We thank the Illinois Department of Transportation for granting the permanent license for both the indoor exhibit and outdoor marker at both North and South I-55, and especially Michael Staab who has worked with us through this process.

The advent of a Mt. Olive-based Mother Jones Museum caused us to put off the coalfield rest area as we engaged in fundraising and development of the museum. We also deferred attempting funding through what then existed, Illinois tourism grants, because one was needed for the cemetery restoration. But this year we decided this marker’s time had come.

Marker Funders, Sponsors, and Touchstones

Dennis Surgalski, who is a retired schoolteacher on a modest income, demonstrated a commitment to this history; his generosity is a major reason we were able to produce the marker.  He is the son of an immigrant coal miner, Benjamin Surgalski, who met Mother Jones when he was a boy and whose memory he carried forth.

Illinois Labor History Society was also a financial sponsor of the marker. Mike Matejka of the ILHS spoke at the dedication ceremony of the need for more markers that profile workers story. Mike Matejka also helped save us the terrific installation cost by arranging with LIUNA Local 1084 (discussed below)

Mother Jones Foundation has for 33 years worked to promote this history and the folks there have provided a base of supporters for the our project and a resource for us. The recent work of Terry Reed, Jim Dixon, Jack Dyer, Jody Hogge, David Lasley, Al Pieper, Deb Russell,  Don Green, James Hade have been a touchstone for our project. Mike Prehoda helped us with JULIE for the installation. The Mother Jones Foundation  raised some funds for the marker project last year, but in an effort to help the museum, agreed to donate those funds to the museum. Nonetheless their support for this project deserves hearty thanks and recognition.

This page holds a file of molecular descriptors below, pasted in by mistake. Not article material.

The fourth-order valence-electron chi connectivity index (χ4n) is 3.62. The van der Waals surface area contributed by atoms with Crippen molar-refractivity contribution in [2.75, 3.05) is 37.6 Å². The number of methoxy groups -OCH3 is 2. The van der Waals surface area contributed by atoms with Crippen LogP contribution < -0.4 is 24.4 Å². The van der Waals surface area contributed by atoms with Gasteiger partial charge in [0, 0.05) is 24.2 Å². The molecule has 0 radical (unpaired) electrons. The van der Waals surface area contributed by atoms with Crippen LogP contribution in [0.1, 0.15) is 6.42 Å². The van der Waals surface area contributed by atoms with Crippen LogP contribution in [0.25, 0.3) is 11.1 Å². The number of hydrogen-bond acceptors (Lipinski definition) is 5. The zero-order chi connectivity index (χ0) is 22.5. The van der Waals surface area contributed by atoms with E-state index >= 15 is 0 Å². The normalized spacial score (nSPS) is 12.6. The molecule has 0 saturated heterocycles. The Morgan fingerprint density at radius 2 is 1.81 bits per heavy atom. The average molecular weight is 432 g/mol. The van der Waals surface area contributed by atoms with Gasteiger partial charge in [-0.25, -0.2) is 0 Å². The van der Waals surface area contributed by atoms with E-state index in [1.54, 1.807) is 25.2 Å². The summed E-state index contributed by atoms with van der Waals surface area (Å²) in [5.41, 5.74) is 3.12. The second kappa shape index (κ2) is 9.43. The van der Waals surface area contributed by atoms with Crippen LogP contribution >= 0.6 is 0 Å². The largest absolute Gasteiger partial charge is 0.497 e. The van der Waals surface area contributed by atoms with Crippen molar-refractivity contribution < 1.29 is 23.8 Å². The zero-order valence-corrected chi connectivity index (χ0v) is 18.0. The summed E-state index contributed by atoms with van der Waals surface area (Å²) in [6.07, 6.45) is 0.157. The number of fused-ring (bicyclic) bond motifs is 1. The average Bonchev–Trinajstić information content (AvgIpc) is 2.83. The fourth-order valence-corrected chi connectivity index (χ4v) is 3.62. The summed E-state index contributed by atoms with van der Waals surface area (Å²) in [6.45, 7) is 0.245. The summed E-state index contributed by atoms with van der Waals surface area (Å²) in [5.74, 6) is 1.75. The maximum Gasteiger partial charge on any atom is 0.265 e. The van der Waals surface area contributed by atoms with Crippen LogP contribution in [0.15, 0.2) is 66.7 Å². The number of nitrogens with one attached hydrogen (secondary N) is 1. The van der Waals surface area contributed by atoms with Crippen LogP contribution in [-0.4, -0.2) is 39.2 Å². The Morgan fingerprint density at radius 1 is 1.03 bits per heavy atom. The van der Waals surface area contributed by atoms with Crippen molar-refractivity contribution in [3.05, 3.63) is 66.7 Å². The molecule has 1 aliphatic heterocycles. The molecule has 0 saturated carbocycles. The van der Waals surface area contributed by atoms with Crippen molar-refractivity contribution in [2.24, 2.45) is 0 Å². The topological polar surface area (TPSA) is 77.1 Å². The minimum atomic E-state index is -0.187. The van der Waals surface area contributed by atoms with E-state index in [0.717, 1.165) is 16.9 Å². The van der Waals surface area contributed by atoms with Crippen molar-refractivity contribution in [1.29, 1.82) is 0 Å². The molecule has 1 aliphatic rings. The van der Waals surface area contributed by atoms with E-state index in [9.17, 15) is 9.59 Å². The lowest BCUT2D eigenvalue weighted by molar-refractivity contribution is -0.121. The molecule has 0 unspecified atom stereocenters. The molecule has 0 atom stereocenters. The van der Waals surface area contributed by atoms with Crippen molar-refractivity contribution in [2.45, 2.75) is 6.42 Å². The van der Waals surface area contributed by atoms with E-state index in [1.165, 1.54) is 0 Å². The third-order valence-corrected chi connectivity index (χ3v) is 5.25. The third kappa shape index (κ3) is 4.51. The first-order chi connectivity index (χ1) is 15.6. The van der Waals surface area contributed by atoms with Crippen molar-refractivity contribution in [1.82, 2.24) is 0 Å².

We are also grateful that the Illinois State Historical Society sponsored the marker as one of their marker series. 

Terry Reed has been a friend and  project resource, helping me to make sense of things many times. I want to give him a shout out for being there during a very tough year.

Design, Development, Installation

Kate Klimut worked as coordinator and designer for the project, and brought a fabulous spirit of humor and collaboration. Kate worked with artist Lindsay Hand to develop two of the images shown in the gallery below. There is a lot that goes into design, both technical and artistic, but also coordination, with attention to detail and multiple project skills, and we are grateful to her for the amount of time she put into this coordination. She colorized the photo of the miners on the indoor exhibit, vectored the images, and so much more.  She worked on the initial indoor exhibit. She is a very talented person.

Lindsay Hand is in love with this project, and her enthusiasm bolsters all of our spirits. She did sketch work for a tiny stipend. We are truly grateful. The Mother Jones with children and iconic Mother Jones was here is taken from a woodcut print.  We are hoping to use her Mother Jones Was Here in other applications in the future. Lindsay is excited to be a part of sharing labor history.